Spurred on by what he had seen in the ruins of Newburyport, he continued to perfect more efficient fire pumping systems and entire fire engines.      Benjamin Franklin had started the national effort for professional fireman in Philadelphia and Jacob Perkins in a desire to promote his inventions moved to the City of Brotherly Love.     By August, 1817, he had formed a company with a partnership with Thomas P. Jones as Patent Fire Engine and Hose Pump Manufacturers, this development being based on the success of his triangular valve pump. A factory was opened in a commodious stable and coach yard in Philadelphia from where the company offered – “an improved fire engine; a smaller village engine and a domestic engine for watering gardens and cleaning windows”. One innovation was a supply pump that could be placed in the basement of the building in which the fire was being fought, to collect and re-use some of the water already played onto the fire.      He sold over two hundred in just two years.     But Perkins was still frustrated by the immovability of the Federal government over his minting process (Philadelphia was the original mint location for America) that he left his partnership and sailed to London.    The highly successful fire engine company was then taken over by Samuel Merrick in 1821.

As for the house, there was some continuity.     With all his mortgages, he never really owned the home and Charlotte Hamilton sold the deed to William B. Swett of Boston.       What with the Mint in the back pumping out coinage and currency and postage stamps, Abraham Perkins worked to get the house back into the family and in 1832, outright purchased the home.    Today, the home has been owned by James Lagoulis since 1973.

Over the years, the Perkins family moved to England to join their enterprising father.       The Mint closed and for most of the 19th & 20th centuries has been a simple garage and storage building.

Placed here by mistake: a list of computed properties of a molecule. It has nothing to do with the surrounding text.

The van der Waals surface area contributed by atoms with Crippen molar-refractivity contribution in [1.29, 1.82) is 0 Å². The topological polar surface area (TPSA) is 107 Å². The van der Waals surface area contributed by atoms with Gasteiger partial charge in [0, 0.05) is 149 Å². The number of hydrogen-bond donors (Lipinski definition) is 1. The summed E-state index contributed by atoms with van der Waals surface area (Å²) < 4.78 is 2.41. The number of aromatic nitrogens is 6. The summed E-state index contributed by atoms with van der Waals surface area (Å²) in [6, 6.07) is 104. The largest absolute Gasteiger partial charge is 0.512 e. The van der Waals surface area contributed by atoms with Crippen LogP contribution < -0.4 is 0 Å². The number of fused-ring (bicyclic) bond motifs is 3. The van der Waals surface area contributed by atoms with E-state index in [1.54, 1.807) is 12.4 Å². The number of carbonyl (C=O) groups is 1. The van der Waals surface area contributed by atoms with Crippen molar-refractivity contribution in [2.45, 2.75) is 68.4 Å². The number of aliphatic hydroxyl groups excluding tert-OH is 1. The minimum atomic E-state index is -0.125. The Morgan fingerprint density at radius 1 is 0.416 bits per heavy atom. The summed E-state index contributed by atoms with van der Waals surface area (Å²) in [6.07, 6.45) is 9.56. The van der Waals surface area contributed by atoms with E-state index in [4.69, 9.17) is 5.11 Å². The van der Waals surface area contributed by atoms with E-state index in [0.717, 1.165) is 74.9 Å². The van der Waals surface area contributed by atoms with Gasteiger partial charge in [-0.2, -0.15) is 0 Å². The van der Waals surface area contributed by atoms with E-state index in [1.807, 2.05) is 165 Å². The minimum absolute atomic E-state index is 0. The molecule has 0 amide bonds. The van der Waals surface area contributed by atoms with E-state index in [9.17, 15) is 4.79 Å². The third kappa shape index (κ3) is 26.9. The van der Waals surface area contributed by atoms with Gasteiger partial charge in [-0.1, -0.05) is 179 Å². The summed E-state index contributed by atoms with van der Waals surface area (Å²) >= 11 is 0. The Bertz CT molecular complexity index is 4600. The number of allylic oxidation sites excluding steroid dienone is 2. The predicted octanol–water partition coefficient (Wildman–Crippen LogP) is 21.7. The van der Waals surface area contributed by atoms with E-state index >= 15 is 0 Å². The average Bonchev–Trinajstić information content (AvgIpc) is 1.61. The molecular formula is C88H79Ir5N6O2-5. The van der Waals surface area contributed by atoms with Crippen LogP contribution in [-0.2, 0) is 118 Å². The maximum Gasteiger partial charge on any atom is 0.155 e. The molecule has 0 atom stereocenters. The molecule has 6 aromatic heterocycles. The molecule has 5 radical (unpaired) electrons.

Thankfully, in 2008, the Historical Society of Old Newbury with much of the money coming from the CPA and a generous gift from the Newburyport Five Cents Savings Bank; the building was obtained.

Since then, it has been lovely restored and will eventually be an integral part of the Society’s campus.     The eventual exhibit will demonstrate the importance of Perkins’ contributions and show the process that made him so integral to the development of modern currency.

In Part II, I will bring up some issues on the Historic Preservation Front and in Part III, I will give a complete biography on Jacob Perkins. (Very difficult since I have 10 pages of raw data on his accomplishments and inventions!)

-P. Preservationist
www.ppreservationist.com

References:

1851 Plan of Newburyport, Mass H. McIntire
1851-1871 City Directories
1872 Map of the City of Newburyport, Mass. D.G. Beers and Co.
A. Hale, Old Newburyport Houses, Boston, 1912.
J. J. Currier, History of Newburyport 1764-1905, Vol. I and II, reprint, Newburyport, 1977.
J. M. Howells, The Architectural Heritage of the Merrimack, New York 194I.
Assessor’s Records 1890-1980
Newburyport, 2011, City of Newburyport Vision Appraisal Online Records.
Newburyport Historic District, http://www.newburyporthistoricdistrict.org, Historic Survey of the National Register of Historic Places, 1984.
Common-place The Interactive Journal of Early American Life, Inc., by R. G. Doty is Senior Curator of Numismatics at the Smithsonian, http://www.common-place.org

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About P. Preservationist

Dedicated to the Enrichment & Preservation of Newburyport